Aaron White laid foundation for Hawkeyes’ turnaround
IOWA CITY, Iowa – There’s a story from early in senior power forward Aaron White’s college career here that’s come to define his stint as a Hawkeye, an era that’s spanned Iowa’s turnaround from a Big Ten also-ran to a top-25 team that’s 4-1 in the conference leading into Tuesday’s matchup at sixth-ranked Wisconsin.
It was the summer after White’s freshman season. When he committed to new head coach Fran McCaffery, White was going on faith. Things, he believed, would get better in Iowa City. When White made his official visit in high school, Iowa was in the midst of McCaffery’s 11-20 first year and stuck in what would be a multiyear rebuilding project. McCaffery told White things would change and that it would be because of him.
In turn, McCaffery had put faith in White, who was utterly overlooked as a recruit: too skinny, not a great outside shooter, didn’t have what it took to compete at the highest level. Pretty much only mid-majors were interested. But McCaffery saw in him a long, bouncy athlete with a great feel for the game. White grew up outside of Cleveland as an Ohio State fan and a Big Ten fan. This was the conference he wanted to play in, and Iowa was the only Big Ten school that offered him a scholarship.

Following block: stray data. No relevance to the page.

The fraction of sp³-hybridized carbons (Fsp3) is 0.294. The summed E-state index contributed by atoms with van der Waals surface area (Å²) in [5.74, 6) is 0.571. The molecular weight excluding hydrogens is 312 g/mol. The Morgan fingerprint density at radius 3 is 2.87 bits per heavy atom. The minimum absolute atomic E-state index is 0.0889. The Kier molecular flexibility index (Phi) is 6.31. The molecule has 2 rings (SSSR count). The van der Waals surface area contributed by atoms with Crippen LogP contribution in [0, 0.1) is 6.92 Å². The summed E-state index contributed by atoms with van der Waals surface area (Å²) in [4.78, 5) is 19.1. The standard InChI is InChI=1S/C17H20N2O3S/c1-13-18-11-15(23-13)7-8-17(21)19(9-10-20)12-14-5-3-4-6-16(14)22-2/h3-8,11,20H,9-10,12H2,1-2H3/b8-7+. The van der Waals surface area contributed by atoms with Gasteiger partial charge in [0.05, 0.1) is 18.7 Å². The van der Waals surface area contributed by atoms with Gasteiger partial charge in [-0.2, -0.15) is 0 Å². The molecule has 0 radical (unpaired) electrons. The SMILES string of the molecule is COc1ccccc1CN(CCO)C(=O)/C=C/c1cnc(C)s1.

So that’s how it ended up that White found himself on the floor at the Iowa practice facility one weekend night his freshman year. It was raining outside, but it’s not like he had anywhere else to be. He’s not one to party. For him, life is pretty much playing basketball, or practicing basketball, or thinking about basketball. Just about every night that freshman year, he showed up at Carver-Hawkeye Arena to work out.
On this one night, he came into the arena at 10 p.m. and worked out for a couple of hours. What he didn’t know was the locker room locked up at 11 p.m. He couldn’t get back in to get his stuff. And his cell phone was just about dead.
But he did know how to get back inside the visitor’s locker room, so he ended up sleeping there, with the cleaning crew waking him up the next morning.
This is a moment that has stuck with Iowa fans who’ve watched White mature from a skinny, overlooked kid to a young man who is the leader of a team that’s near the top of the Big Ten. It was a funny moment, sure, but it was also a moment that foretold a career of a kid who arrived overlooked and will leave as a player who has had an enormous part in turning around this program — and as a player who has a serious shot to play at the next level.
“I get tweets still about that night,” White told me the other day when I came to watch an Iowa team that has a handful of quality wins and zero bad losses on a resume that ought to get the Hawkeyes a decent seed in the NCAA tournament. “It’s funny, thinking about a kid in the gym shooting, and he can’t get out, so he sleeps there. That was one thing. But it also says something about my desire and my character, what I think about the game and how I carry myself. I’m not someone who is going to be going out, partying. I don’t care about anything besides hooping. That’s just how it is. And that story shows that.”
It also shows how this young man’s determination has been one of the key factors in McCaffery taking an Iowa program that was irrelevant when he started and turning it into a team that can beat anyone in a Big Ten that’s chock-full of good-but-not-great teams.